I often get asked by Electricians, which lighting control system I would choose over the other. CBus or Dynalite?
The truth is, there is no simple answer to such a deceivingly simple question. In order to answer this question, in the most informed way, it's probably best to understand a little bit more about each of the lighting control systems, and that is what this blog is about.
Both CBus and Dynalite started life as Australian-made products. Both were conceived and manufactured by Australian companies. CBus is made by Clipsal, who were subsequently acquired by Schneider Electric a few years back, wheras Dynalite was made by WMGD Pty Ltd, and were acquired by Phillips some time ago.
One of the primary differences between the two systems, is that CBus uses a two-conductor bus comprised of power, with communications superimposed over the top. The CBus network voltage is 36v dc, is polarity sensitive, and runs at 4800 bps. The Dynalite bus is comprised of four-conductors, namely +12v dc, ground, and 2 communication lines Data+ and Data-, it runs at 9600bps.
Both networks use RS485 communications at the physical layer level, which is why they can each run for long distances and have very good immunity to noise, given that RS485 is based on a differential voltage system. This means that any induced noise is cancelled out at the bus transceiver within each unit during processing. Each control system has it's own recommended network cable, but essentially, they are both CAT5 twisted pair cables. The CBus pink cable is available as solid or stranded variant, and offers a pink sheath which is rated to mains voltage. The Dynalite network cable also offers a mains rated orange jacket, however, is only available as a stranded, shielded cable. Having said this, there is also a flat type cable that Phillips makes available, although, I have not seen this installed in too many places.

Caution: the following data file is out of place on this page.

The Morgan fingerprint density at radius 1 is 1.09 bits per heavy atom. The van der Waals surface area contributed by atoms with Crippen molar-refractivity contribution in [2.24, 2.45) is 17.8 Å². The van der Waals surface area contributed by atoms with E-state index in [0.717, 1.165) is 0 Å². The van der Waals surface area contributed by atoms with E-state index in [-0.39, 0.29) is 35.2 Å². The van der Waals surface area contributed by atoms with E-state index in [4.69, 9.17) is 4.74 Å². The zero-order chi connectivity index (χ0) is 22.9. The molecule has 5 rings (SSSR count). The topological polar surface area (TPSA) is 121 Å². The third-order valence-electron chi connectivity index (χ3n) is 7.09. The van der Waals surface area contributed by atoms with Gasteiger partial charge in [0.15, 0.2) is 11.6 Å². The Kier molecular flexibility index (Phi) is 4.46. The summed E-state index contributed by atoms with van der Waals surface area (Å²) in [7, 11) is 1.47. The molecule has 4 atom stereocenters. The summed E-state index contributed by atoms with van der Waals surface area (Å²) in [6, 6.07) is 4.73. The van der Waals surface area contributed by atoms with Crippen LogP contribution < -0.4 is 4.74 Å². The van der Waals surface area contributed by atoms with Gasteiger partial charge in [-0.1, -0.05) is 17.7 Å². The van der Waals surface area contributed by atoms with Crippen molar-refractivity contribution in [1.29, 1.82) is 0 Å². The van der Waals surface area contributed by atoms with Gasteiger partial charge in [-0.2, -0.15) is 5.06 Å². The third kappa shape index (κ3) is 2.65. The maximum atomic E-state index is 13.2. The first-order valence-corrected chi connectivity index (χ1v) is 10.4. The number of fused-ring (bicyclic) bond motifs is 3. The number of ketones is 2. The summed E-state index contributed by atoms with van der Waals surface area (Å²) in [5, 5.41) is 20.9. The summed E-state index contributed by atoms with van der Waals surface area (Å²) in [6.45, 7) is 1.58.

Groups of lights in CBus are identified as "Group Addresses" in the software and manipulated from a channel-centric perspective. This means that larger scenarios are usually comprised of long sequences of group address message broadcasts. Dynalite views it's surroundings in the way of areas and channels. Groups of lights are given channel numbers within broader areas as a way of managing the environments which it controls (preset-centric).
There are arguments for and against each methodology as each has it's pros and cons. A major difference between the two systems is that the CBus communications, such as "group level messages", provide inherent feedback on the buttons that control them, whereas Dynalite messages tend to be broadcast only. My understanding of this is to minimise network traffic for the larger systems that Dynalite was originally designed to control, hence, the one-way communication when controlling. Naturally any configuration change from applications software, involves a two-way network message acknowledgement to ensure download integrity.
So now that you understand a little bit of the inner workings of each system, both systems can handle large and small projects competently. I personally love how easy it is to program complicated logic in CBus using its higher level programming language PASCAL. Although Pascal is quite dated, it does provide a "near English" library of commands that help one achieve virtually any customer request. Dynalite also offers very powerful programming capability, albeit at a far lower machine language level, allowing the programmer to get into the finest of details down to the behaviour of a status indicator on a switch.
As Lighting Control Specialists, we love both systems and would happily use either on the right project. Both systems have highly desirable user interfaces, like switches and touch screens, as well as apps.
To work out which system would be best to use in your application, it's probably a discussion we would need to have in person after considering size, customer preference and budget.